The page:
NFC South: broken tackles

Bucs best at breaking tackles

June, 15, 2011
In terms of breaking tackles, the Tampa Bay Buccaneers were the best in the league last year and NFC South running backs fared very well in general in this category.

Broken tackles aren’t an official stat, but Football Outsiders charted every game last year and they define a broken tackle as an instance in which the ball carrier escapes from the grasp of a defender or fakes out a defender who is in good position to make a tackle.

Using those guidelines, Football Outsiders determined that the Bucs broke tackles on a league-high 8.1 percent of their offensive plays last season. The Panthers broke tackles on 6.5 percent of their plays. The Falcons were at 6.2 percent and the Saints at 6.1 percent.

A large chunk of Tampa Bay’s broken tackles came from running back LeGarrette Blount. He ranked third in the league by breaking tackles on 16 percent of his touches. New Orleans running back Chris Ivory led the league at 16.9 percent.

Blount and Ivory didn’t have as many carries as Atlanta’s Michael Turner and he finished tied for third in broken tackles by running backs with 38. Blount had 33 broken tackles and Ivory 27. Carolina’s Jonathan Stewart broke 25 tackles.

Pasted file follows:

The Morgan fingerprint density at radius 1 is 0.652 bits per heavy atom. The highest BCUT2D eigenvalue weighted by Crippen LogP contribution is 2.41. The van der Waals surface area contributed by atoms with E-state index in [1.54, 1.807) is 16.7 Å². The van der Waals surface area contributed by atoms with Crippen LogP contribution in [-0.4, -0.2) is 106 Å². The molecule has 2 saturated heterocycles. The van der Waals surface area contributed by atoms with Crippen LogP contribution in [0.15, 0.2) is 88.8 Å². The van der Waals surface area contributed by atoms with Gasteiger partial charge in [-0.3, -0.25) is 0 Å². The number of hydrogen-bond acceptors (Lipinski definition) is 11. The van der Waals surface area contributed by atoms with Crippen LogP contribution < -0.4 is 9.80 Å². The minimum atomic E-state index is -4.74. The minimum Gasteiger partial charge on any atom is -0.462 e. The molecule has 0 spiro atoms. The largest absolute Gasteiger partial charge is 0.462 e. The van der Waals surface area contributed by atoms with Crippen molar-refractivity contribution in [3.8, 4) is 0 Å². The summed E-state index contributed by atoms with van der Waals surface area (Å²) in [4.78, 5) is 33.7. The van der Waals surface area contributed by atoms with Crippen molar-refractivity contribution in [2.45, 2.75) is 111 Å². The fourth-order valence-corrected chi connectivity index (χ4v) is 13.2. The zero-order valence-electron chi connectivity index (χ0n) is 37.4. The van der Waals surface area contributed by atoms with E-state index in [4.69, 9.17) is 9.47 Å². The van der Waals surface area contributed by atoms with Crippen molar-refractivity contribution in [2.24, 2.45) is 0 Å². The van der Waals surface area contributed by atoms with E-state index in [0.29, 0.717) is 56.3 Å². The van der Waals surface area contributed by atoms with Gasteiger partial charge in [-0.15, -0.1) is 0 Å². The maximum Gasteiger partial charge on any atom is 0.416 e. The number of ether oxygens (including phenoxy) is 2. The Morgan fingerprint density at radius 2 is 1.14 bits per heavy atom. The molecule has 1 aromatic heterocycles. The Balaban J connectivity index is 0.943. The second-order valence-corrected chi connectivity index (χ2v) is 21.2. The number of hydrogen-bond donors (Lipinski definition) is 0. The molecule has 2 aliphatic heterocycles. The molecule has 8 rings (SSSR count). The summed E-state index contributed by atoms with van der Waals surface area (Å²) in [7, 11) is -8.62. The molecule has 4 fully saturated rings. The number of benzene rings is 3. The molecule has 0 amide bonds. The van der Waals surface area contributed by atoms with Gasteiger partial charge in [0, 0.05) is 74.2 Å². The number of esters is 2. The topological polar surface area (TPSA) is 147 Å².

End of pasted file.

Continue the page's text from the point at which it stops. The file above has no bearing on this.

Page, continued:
Broken tackles in the NFC South

May, 26, 2010
This really shouldn’t come as any surprise, but two members of the Tampa Bay secondary were the worst tacklers in the NFL last year.

The folks at Football Outsiders sat down and reviewed every game from last season.

They looked for broken tackles, which they defined as “one of two events: Either the ball carrier escapes from the grasp of the defender, or the defender is in good position for a tackle but the ball carrier jukes him out of his shoes. If the ball carrier sped by a slow defender who dived and missed, that didn't count as a broken tackle.’’

Under that definition Tampa Bay safety Sabby Piscitelli led the league in broken tackles. Teammate Ronde Barber finished second. By the way, Tampa Bay safety Tanard Jackson wasn’t far behind. Atlanta safety Erik Coleman and former Carolina safety Chris Harris also were pretty high on the list.

I’m not allowed to share the entire breakdown, but, if you have an Insider account, you can get the whole rundown on broken tackles here.

Also, and this one’s free for all, you can get a team-by-team breakdown on broken tackles here. The Football Outsiders totaled up how many broken tackles each defense had and how many each offense forced.

The Tampa Bay defense finished second in the league with 94 broken tackles. On the positive side, the Carolina offense (I’m guessing DeAngelo Williams and Jonathan Stewart had a lot to do with this) led the league by forcing 117 broken tackles.